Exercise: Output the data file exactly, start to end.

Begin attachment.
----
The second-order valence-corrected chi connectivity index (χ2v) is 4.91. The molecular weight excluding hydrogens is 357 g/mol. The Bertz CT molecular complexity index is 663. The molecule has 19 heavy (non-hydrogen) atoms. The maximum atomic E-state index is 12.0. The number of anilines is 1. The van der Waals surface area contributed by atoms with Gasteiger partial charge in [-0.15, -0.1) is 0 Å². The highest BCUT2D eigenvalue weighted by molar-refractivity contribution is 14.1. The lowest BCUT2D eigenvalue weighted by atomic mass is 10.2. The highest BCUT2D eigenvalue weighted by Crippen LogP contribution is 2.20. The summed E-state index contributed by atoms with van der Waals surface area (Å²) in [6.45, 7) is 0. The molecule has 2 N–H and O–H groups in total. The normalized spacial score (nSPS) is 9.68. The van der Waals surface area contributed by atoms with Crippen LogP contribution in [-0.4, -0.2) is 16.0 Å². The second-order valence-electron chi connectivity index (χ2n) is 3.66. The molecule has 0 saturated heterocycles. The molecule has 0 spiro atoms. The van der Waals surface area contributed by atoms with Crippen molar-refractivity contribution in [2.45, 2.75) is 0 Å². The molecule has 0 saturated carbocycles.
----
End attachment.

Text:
The second-order valence-corrected chi connectivity index (χ2v) is 4.91. The molecular weight excluding hydrogens is 357 g/mol. The Bertz CT molecular complexity index is 663. The molecule has 19 heavy (non-hydrogen) atoms. The maximum atomic E-state index is 12.0. The number of anilines is 1. The van der Waals surface area contributed by atoms with Gasteiger partial charge in [-0.15, -0.1) is 0 Å². The highest BCUT2D eigenvalue weighted by molar-refractivity contribution is 14.1. The lowest BCUT2D eigenvalue weighted by atomic mass is 10.2. The highest BCUT2D eigenvalue weighted by Crippen LogP contribution is 2.20. The summed E-state index contributed by atoms with van der Waals surface area (Å²) in [6.45, 7) is 0. The molecule has 2 N–H and O–H groups in total. The normalized spacial score (nSPS) is 9.68. The van der Waals surface area contributed by atoms with Crippen LogP contribution in [-0.4, -0.2) is 16.0 Å². The second-order valence-electron chi connectivity index (χ2n) is 3.66. The molecule has 0 saturated heterocycles. The molecule has 0 spiro atoms. The van der Waals surface area contributed by atoms with Crippen molar-refractivity contribution in [2.45, 2.75) is 0 Å². The molecule has 0 saturated carbocycles.